Welcome back to our Word of the Week!

Every week, we look together at a word that is either interesting, funny or mysterious and that appeals to all of us in the aviation community.

Today we’re going to look at one of the instruments we have in our instrument panel.

Yes, it says RPM. No, the name of the instrument is not “RPM”. Instruments are not like cheese, what is written on them is not necessarily their name…

tachometer (n.)

UK /tækˈɒm.ɪ.tər/ US /tækˈɑː.mə.t̬ɚ/

Informal: ‘Rev meter’

A tachometer is a device for indicating the angular (rotary) speed of a rotating shaft or disc.

The term is usually restricted to mechanical or electrical instruments that indicate instantaneous values of speed in revolutions per minute, rather than devices that count the number of revolutions in a measured time interval and indicate only average values for the interval.

A tachometer is literally a “speed-measurer” and comes from Greek τάχος (táchos “speed”) and μέτρον (métron “measure”).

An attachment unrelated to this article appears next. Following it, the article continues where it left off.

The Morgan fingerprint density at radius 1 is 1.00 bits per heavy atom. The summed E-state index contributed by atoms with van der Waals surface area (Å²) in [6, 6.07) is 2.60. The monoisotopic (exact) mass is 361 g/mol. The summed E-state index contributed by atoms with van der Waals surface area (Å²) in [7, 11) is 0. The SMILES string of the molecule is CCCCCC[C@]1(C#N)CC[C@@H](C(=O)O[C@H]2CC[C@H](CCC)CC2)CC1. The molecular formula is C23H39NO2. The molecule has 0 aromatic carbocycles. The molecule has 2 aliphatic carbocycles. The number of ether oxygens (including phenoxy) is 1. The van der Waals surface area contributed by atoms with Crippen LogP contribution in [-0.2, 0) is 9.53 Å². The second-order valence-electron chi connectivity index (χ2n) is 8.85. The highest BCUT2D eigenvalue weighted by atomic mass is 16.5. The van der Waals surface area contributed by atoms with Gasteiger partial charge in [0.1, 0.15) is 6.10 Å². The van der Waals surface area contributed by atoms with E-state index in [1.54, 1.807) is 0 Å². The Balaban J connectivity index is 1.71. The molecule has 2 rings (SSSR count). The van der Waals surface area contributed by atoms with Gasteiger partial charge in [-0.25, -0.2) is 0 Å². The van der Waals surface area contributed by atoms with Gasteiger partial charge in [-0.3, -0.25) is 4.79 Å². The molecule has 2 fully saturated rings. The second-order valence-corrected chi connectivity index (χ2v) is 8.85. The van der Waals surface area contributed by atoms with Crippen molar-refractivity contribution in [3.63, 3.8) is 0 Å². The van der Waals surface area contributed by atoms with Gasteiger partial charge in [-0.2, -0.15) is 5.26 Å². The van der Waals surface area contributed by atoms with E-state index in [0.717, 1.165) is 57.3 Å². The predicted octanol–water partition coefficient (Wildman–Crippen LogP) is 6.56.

Since the speed that an tachometer measures is speed of rotation of the crankshaft, the numbers it reports are revolutions per minute, or RPM’s. And that is where the label you see in the instrument comes from.

It typically has markings indicating a safe range of rotation speeds.

Mechanical tachometers utilize the fact that the centrifugal force on a rotating mass depends on the speed of rotation and can be used to stretch or compress a mechanical spring. A resonance, or vibrating-reed, tachometer uses a series of consecutively tuned reeds to determine engine speed by indicating the vibration frequency of the machine.

It is important to realize that, although the RPM value may be in certain cases directly proportional to other engine parameters, such as manifold absolute pressure, our tachometer does one thing, and one thing only: It displays the speed at which the crankshaft is rotating.